School is a stepping stone to help students to navigate the real world and get a job. Harding’s first ever career day was created to expand the students viewpoints about certain jobs and to educate them on potential future careers.
Students signed up for three sessions, writing their top 5 choices down. Everyone but the seniors, who had a Q&A during the third session, were given three sessions to explore different careers and talk to different professionals and their careers.
Sessions were held by professionals, whose careers ranged from law, education, the military, computer gaming and dentistry, providing a wide range of interests for the students.
Elizabeth Silver, a former teacher at Harding and now a dentist student in her final year in dental school, was one of the presenters who came and taught about her chosen career.
Silver hadn’t originally set out to be a dentist, having attended to OU to learn to teach.
“I knew it wasn’t what I wanted to do for the rest of my life,” she said. With hard work and support, she eventually went on to start her dentistry career.
For her presentation, Silver created a short PowerPoint Presentation, and brought visual aides such as a skull, plastic teeth and the tools she operates with.
“I talked about my unconventional journey to get to a career I love, what I love about it, and how I knew it was right for me,” Silver said.
Students who sat in on her presentation learned life lessons, along with information about the career, such as the salary and education needed, and about other dentistry professions, such as dental assisting and dental hygiene.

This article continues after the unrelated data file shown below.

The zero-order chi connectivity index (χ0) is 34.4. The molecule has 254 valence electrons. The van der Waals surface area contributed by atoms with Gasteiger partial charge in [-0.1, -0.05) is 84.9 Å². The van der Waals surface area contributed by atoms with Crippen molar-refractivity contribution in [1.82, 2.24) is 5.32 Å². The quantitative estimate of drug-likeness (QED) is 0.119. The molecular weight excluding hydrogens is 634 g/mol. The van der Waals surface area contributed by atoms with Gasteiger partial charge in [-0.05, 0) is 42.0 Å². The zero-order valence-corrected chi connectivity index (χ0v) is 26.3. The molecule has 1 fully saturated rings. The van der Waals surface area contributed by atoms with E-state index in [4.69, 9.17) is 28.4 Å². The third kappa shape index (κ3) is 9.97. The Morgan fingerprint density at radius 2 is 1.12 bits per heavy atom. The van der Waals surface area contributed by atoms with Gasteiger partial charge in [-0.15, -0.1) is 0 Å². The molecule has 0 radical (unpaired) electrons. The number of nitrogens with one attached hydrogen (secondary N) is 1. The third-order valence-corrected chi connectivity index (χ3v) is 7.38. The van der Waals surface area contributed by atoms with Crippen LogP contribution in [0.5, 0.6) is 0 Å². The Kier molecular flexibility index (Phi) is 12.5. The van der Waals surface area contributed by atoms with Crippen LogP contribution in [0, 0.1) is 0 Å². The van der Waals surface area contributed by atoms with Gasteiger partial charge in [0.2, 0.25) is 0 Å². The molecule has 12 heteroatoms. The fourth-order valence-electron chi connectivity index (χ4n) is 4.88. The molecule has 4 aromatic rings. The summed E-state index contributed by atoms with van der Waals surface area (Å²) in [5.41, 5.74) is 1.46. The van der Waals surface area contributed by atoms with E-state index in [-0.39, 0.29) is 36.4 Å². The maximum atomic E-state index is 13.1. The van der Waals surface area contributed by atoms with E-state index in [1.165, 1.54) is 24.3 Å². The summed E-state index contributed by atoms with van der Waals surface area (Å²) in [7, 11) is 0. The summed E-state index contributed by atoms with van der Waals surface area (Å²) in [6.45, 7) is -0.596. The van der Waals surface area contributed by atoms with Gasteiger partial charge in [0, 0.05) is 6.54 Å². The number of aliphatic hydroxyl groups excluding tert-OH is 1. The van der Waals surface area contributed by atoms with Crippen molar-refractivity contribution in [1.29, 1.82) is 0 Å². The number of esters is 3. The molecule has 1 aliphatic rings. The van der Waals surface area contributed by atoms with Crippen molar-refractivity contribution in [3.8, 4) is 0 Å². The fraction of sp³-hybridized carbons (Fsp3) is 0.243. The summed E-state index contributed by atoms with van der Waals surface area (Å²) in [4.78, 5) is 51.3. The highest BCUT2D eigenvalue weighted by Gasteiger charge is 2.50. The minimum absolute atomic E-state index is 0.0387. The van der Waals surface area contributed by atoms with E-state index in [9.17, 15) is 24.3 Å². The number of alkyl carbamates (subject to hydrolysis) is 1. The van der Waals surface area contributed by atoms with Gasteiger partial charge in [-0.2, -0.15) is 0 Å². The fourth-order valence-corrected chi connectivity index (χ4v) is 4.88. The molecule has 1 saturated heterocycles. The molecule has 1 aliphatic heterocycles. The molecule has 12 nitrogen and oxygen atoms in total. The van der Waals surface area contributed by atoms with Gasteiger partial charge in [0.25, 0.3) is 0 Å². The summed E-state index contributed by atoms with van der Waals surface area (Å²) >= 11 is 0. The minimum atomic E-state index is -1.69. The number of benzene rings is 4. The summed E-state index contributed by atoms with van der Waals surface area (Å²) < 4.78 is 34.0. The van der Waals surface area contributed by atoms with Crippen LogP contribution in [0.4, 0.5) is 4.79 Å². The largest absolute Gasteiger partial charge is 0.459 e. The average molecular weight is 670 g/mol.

“It was interesting seeing how a teacher from Harding went to pursue a different career. It was also really cool learning about what goes into being a dentist and how challenging it can be to get into dentistry school,” said senior Tatum Darrow.
When asked about life lessons, Darrow talked about how comforting it was knowing that she wasn’t stuck in one career path.
“You’re not stuck in one job. You can always change it to pursue something else,” she said.
Seniors were given the special privilege of talking to guest speakers and asking them questions about jobs and how to act during them, asking questions ranging from “should you be friendly with your boss?” to “what immediately makes you turn away a resume?”
Senior Jackson Burnette spoke about what he learned from the speakers. “I thought the soft skills thing was really nice. The most helpful thing I got from that was when you have a phone call interview to look in the mirror, to judge your own facial expressions. I feel that was really helpful,” he said.
Burnette also enjoyed the Q&A session.
“I think it’s mainly because of their experience in their three fields. They can translate that to us, and I think that’s a great learning experience that not many people are offered.”